PHMSA has amended CFR 192.3 to define the “notification of potential rupture.” The specific language focuses on the notification/observation of an unintentional or uncontrolled release of a large volume of gas from a pipeline.

Once an operator is notified of a potential rupture as part of their Alarm Management program (e.g. in their SCADA system), they must identify whether a rupture exists. Additionally, PHMSA established a concept of “rupture identification” to mean the point when a pipeline operator has a reasonable amount of sufficient information to determine that a rupture has occurred.

According to the final rule, the operator must document their method for rupture identification in their operations manual or written procedures (e.g. CRMP). Also, after identifying a rupture, the operator is required to close the RMVs or alternative equivalent technologies necessary to isolate the ruptured pipeline segment.

Implications for Liquid Pipeline Operators

PHMSA has amended CFR 195.2 to define the “notification of potential rupture.” Similar to gas pipelines, liquid pipeline operators must identify whether a rupture exists after first being notified/observing a potential rupture.

The final rule requires operators to document their method for rupture identification in their operations manual. The operator must also close the RMVs/alternative technology to isolate the ruptured pipeline segment.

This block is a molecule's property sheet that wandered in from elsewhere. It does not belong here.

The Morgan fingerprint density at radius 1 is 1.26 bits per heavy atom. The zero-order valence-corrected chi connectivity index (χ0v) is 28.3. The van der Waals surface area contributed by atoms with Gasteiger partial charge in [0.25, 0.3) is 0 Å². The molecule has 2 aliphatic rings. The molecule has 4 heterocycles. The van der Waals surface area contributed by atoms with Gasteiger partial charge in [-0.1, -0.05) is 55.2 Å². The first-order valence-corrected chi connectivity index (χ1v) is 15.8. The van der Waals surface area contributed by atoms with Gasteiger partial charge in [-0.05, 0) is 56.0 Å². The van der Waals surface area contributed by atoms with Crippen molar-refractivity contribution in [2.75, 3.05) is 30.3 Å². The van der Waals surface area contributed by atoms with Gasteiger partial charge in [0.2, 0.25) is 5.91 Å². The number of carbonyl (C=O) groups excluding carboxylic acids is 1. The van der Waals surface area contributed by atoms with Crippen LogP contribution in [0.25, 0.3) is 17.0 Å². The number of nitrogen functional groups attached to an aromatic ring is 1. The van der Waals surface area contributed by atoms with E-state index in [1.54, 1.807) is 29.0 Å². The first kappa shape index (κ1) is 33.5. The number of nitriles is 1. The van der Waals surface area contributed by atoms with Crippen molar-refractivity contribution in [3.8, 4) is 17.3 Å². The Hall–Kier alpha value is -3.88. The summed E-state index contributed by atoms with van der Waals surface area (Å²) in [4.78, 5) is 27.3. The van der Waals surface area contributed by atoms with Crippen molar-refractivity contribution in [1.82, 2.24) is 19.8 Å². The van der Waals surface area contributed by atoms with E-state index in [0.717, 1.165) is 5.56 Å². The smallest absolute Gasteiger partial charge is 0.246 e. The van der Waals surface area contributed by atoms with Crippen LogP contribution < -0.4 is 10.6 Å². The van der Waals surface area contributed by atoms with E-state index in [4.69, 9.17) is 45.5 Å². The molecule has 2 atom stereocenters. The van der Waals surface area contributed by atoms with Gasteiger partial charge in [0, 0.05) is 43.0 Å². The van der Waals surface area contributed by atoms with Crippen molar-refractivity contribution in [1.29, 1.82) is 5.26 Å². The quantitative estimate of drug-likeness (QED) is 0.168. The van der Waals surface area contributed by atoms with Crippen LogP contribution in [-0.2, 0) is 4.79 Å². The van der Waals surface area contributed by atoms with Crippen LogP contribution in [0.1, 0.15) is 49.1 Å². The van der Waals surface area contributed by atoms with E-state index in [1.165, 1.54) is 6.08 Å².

Also as part of the rulemaking, liquid operators must install RMVs/alternatives on certain pipeline segments, including those that are “entirely replaced onshore hazardous liquid or carbon dioxide pipeline segments.”

Find Support for Gas and Liquid Remote Pipeline Monitoring

The new rule significantly affects remote pipeline monitoring for federally-regulated pipeline assets. We want to ensure that your operation is prepared to satisfy the minimum rupture detection standards.

– We invite you to schedule a consultation with the EnerSys team to review whether your SCADA systems and control room procedures conform to the new definition of a rupture.

Our control room subject matter experts will also ensure that your controllers can execute the appropriate response to rupture indicators that are presented to them in the control room.

To schedule a consultation, call us at 281-598-7100. Ask to speak with EnerSys GM Ross Adams or VP Business Development Dale Schafer. You can also send us an email at or complete our website contact form to get in touch with our team.